After the American Revolution, theologians spent more of their time teaching in the academy. Between 1789 and 1865, 36 percent taught in colleges and 22 percent taught in seminaries, even though they still moved back and forth from the academy to the parish. The professionalization of theology as a calling distinguishable from parish ministry began symbolically with the creation of the first chairs of divinity at Harvard in 1721 and Yale in 1755, but it intensified after the Dutch Reformed founded a small seminary at New Brunswick (1784), the Catholics founded St. Mary's in Baltimore (1791), and the Congregationalists founded Andover in Massachusetts (1808).
The seminary — an institution designed to educate ministers and priests — soon rivaled the parish as a center of theological production. Between 1784 and 1859, the Protestant churches founded at least thirty-nine seminaries and the Catholics founded even more. Schaff reported in 1854 that "almost every responsible denomination and sect has one such seminary or more.'' Most were academically insignificant, with one or two faculty members teaching ten to twenty students, and Schaff echoed a common complaint when he wrote that "the tendency to multiply them is, in truth, only too strong,'' creating weak institutions that could barely be sustained.20
From Schaff's perspective, it seemed that the "honor of a theological professor" in America was "not very enviable,'' but he did note that some of the older schools, such as Andover and Princeton, had large endowments, faculties of four or five, fine libraries, and "literary energy.'' He thought that the seminary enabled "scientific theology'' to find a "more genial soil,'' with the result that American theologians during the 1820s and 1830s "accomplished proportionally more'' than their counterparts in England and Scotland.21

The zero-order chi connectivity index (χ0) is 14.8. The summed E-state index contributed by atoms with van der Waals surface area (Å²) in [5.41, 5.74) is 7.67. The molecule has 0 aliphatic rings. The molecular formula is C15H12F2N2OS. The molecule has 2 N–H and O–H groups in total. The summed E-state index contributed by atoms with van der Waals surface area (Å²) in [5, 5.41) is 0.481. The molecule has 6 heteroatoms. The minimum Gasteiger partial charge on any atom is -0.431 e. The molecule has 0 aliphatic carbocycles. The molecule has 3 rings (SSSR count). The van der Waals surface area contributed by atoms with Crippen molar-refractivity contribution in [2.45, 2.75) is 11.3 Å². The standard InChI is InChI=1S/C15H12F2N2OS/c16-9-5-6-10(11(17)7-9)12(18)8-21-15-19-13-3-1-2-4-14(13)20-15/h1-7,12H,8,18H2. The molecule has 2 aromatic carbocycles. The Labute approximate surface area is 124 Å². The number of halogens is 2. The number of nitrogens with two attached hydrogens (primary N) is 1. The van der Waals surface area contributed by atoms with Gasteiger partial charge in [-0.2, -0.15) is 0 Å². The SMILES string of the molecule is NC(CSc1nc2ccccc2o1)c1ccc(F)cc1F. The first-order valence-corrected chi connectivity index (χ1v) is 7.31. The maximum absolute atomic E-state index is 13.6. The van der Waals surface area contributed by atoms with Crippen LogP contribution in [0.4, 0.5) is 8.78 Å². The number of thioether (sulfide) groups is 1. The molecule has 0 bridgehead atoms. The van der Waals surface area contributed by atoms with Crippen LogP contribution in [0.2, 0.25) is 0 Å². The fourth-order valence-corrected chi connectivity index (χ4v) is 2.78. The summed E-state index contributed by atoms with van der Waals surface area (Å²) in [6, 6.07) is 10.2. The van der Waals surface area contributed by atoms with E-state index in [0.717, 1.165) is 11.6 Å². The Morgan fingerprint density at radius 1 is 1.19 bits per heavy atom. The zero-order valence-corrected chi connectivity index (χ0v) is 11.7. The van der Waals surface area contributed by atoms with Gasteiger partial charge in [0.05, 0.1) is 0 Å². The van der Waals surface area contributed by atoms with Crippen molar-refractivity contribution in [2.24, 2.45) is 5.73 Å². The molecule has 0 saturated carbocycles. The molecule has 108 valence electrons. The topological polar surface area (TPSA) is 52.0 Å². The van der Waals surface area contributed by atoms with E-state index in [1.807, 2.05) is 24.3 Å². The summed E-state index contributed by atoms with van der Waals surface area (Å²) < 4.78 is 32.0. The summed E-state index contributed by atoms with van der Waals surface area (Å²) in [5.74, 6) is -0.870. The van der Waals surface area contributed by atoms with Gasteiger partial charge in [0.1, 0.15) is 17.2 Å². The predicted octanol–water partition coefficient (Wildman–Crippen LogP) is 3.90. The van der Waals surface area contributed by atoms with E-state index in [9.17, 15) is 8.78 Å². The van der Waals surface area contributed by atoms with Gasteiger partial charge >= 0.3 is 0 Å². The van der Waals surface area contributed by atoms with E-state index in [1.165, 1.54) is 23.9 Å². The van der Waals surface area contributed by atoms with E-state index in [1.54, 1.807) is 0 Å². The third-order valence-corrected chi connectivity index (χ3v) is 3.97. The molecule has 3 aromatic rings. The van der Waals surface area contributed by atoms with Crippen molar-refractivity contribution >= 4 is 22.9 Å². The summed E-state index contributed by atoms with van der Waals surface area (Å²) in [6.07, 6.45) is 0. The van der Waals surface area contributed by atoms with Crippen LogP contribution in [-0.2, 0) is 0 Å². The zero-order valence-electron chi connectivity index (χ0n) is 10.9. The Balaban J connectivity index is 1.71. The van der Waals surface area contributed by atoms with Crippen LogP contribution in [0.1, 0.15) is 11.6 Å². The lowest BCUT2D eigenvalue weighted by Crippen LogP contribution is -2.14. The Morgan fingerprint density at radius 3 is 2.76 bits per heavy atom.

As theology became more professional, it became more specialized. An-dover set the pattern for Protestants by adopting the fourfold curriculum of biblical, historical, systematic, and pastoral studies, and Park in 1844 called for more "division of labor'' among theological professors on the grounds that no one could "treat so extensive a class of themes'' as teachers at seminaries were expected to treat. Yet Park also lamented that the theologians at Andover had already become so specialized in their reading that "an individual theolo gian is often thoroughly versed in but a small part of the whole science,'' and that the specialists could not always get along with each other: "Every single department comes, in this way, to have its partizan-admirers . . . apt to become indifferent to all the others, if not openly opposed to them.''22
The advance of specialization encouraged the formation of the quarterly journal, which by the 1830s became one of the chief means of scholarly theological debate. In the journals the theologians had free rein to explore what to most Americans would have been esoteric and obscure subjects, and the journal article soon rivaled the sermon and the monograph as the vehicle of influence and celebrity within educated theological circles. Between 1730 and 1830, Americans founded some 590 religious periodicals and newspapers, and their editors set the agenda for theological writing. At least 31 percent of the authors in this book who were active between 1789 and 1865 edited a religious journal. Some of the journals — like the Biblical Repertory (1825) at Princeton Seminary, Bibliotheca Sacra (1843) at Andover, the Christian Spectator (1826) at Yale Divinity School, the Christian Examiner (1831) at Harvard, the Southern Presbyterian Review (1847) at Columbia Seminary in South Carolina, the Mercersburg Review (1849) at Mercersburg, and Brown-son's Quarterly Review (1838), which became after 1844 the leading Catholic journal—were among the most learned periodicals in America.